Conflict is normal in any parent-child relationship, but if your mom is hovering like a helicopter, it's time to create some boundaries so you can find your path back to sanity. An overbearing mother can interfere with autonomous behavior, according to an article published in the Journal of Child and Family Studies. Instead of acquiescing to her every request and bending to her will, tell her how her hovering makes you feel to try to repair the relationship.
What Lies Beneath
Your mother will always be your mother, and it might be difficult for her to let go of the parenting mentality that she had when you were younger. You needed her constant guidance back then and she might be having a difficult time accepting that you don’t need it quite as much now. So, when she’s full of advice about everything, from your career and spouse choices to your youngest child’s nighttime wakings and your limitations on candy before dinner, remember that what she’s doing is filled with good intentions. Nevertheless, you don’t have to follow her every suggestion; let her know that, while she did a wonderful job raising you, it’s time for you to show it off by living your life and raising your family according to your own values and beliefs -- those that she helped to develop.
You don’t have to face this battle alone -- at least not without a little guidance and support from a partner or close friend. Talk to your spouse about the issues you’re having with your mother so he knows how you’re feeling, and ask about his own feelings on the subject, too. If you’re single, talk over the problem with a trusted friend. It can help you work through your feelings and figure out what options are available to you. Consider the changes you would like in your relationship to create the ideal situation with your mother, and then think about where you are willing to compromise to create a mutually beneficial relationship.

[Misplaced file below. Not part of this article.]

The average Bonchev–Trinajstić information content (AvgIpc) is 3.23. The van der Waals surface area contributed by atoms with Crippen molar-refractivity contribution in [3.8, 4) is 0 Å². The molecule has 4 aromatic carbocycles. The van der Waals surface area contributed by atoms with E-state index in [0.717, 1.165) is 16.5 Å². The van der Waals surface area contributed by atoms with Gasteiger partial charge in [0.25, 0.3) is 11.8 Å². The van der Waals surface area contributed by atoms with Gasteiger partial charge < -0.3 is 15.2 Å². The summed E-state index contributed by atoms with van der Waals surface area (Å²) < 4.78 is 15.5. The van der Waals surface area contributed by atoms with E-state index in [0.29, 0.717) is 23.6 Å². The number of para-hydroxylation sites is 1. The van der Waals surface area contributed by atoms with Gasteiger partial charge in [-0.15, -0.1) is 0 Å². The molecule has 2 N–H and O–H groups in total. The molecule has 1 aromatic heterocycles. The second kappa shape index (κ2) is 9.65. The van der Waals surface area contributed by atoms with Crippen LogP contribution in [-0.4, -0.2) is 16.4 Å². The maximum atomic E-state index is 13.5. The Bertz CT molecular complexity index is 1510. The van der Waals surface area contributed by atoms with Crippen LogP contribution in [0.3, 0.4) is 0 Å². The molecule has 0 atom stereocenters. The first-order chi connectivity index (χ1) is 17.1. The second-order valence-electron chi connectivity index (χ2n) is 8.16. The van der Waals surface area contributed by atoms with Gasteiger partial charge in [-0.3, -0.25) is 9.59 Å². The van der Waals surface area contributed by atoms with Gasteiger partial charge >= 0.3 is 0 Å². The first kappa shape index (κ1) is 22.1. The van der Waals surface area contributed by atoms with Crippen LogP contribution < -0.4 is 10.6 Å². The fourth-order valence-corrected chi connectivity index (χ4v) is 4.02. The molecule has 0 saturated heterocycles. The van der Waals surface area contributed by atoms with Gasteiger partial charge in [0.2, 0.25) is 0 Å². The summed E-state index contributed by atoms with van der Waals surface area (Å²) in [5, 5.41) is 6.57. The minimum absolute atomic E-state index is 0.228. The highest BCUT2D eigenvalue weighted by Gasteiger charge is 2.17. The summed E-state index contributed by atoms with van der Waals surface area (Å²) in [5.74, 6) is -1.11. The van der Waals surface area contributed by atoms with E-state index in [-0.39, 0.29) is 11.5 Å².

Make arrangements with your mother to get together for lunch, tea or a casual dinner. You can talk to your mom over the phone if necessary, but it is better to discuss the problem face to face whenever possible. It’s important to be clear and straightforward about the issue, but be as kindly as you can. Use "I" statements instead of "you" accusations to avoid making your mother feel like you're verbally attacking her. For example, instead of saying, "You spend too much time at my house," try something less accusatory, like "I'm not getting as much one-on-one time with Stephen and the kids as I need, but I would love it we could get together for dinner every weekend.”
Call them rules, restrictions, guidelines or the path to lucidity and reason -- whichever term you prefer to use, you’ll have to stand firm by them now. If your mother begins to act out in her previous, overbearing manner, remind her gently of the discussion you had together. Let her know how it feels when she interferes with your decision-making and other ways she could be helpful instead. If she persists, learn to move past your negative response. Instead of bending to her will, simply thank her for the advice and continue in your course of action.
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Rosenya Faith has been working with children since the age of 16 as a swimming instructor and dance instructor. For more than 14 years she has worked as a recreation and skill development leader, an early childhood educator and a teaching assistant, working in elementary schools and with special needs children between 4 and 11 years of age.